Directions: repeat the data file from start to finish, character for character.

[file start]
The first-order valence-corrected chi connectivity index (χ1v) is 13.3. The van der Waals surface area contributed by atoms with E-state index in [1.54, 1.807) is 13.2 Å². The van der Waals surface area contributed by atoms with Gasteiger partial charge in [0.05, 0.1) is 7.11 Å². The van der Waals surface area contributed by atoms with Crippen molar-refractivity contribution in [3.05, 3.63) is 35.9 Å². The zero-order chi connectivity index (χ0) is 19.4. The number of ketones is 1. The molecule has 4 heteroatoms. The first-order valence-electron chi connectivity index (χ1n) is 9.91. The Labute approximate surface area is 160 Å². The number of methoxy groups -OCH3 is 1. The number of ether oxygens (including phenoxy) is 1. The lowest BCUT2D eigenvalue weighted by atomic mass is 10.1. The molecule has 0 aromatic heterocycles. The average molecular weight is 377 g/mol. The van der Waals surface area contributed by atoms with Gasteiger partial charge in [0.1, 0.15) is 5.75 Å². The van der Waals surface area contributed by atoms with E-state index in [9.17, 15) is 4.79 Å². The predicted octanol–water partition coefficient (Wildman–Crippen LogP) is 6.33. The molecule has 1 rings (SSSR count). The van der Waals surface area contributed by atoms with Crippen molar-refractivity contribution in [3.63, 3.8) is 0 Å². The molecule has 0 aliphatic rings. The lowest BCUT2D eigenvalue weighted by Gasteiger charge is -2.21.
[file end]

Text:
The first-order valence-corrected chi connectivity index (χ1v) is 13.3. The van der Waals surface area contributed by atoms with E-state index in [1.54, 1.807) is 13.2 Å². The van der Waals surface area contributed by atoms with Gasteiger partial charge in [0.05, 0.1) is 7.11 Å². The van der Waals surface area contributed by atoms with Crippen molar-refractivity contribution in [3.05, 3.63) is 35.9 Å². The zero-order chi connectivity index (χ0) is 19.4. The number of ketones is 1. The molecule has 4 heteroatoms. The first-order valence-electron chi connectivity index (χ1n) is 9.91. The Labute approximate surface area is 160 Å². The number of methoxy groups -OCH3 is 1. The number of ether oxygens (including phenoxy) is 1. The lowest BCUT2D eigenvalue weighted by atomic mass is 10.1. The molecule has 0 aromatic heterocycles. The average molecular weight is 377 g/mol. The van der Waals surface area contributed by atoms with Gasteiger partial charge in [0.1, 0.15) is 5.75 Å². The van der Waals surface area contributed by atoms with E-state index in [9.17, 15) is 4.79 Å². The predicted octanol–water partition coefficient (Wildman–Crippen LogP) is 6.33. The molecule has 1 rings (SSSR count). The van der Waals surface area contributed by atoms with Crippen molar-refractivity contribution in [3.63, 3.8) is 0 Å². The molecule has 0 aliphatic rings. The lowest BCUT2D eigenvalue weighted by Gasteiger charge is -2.21.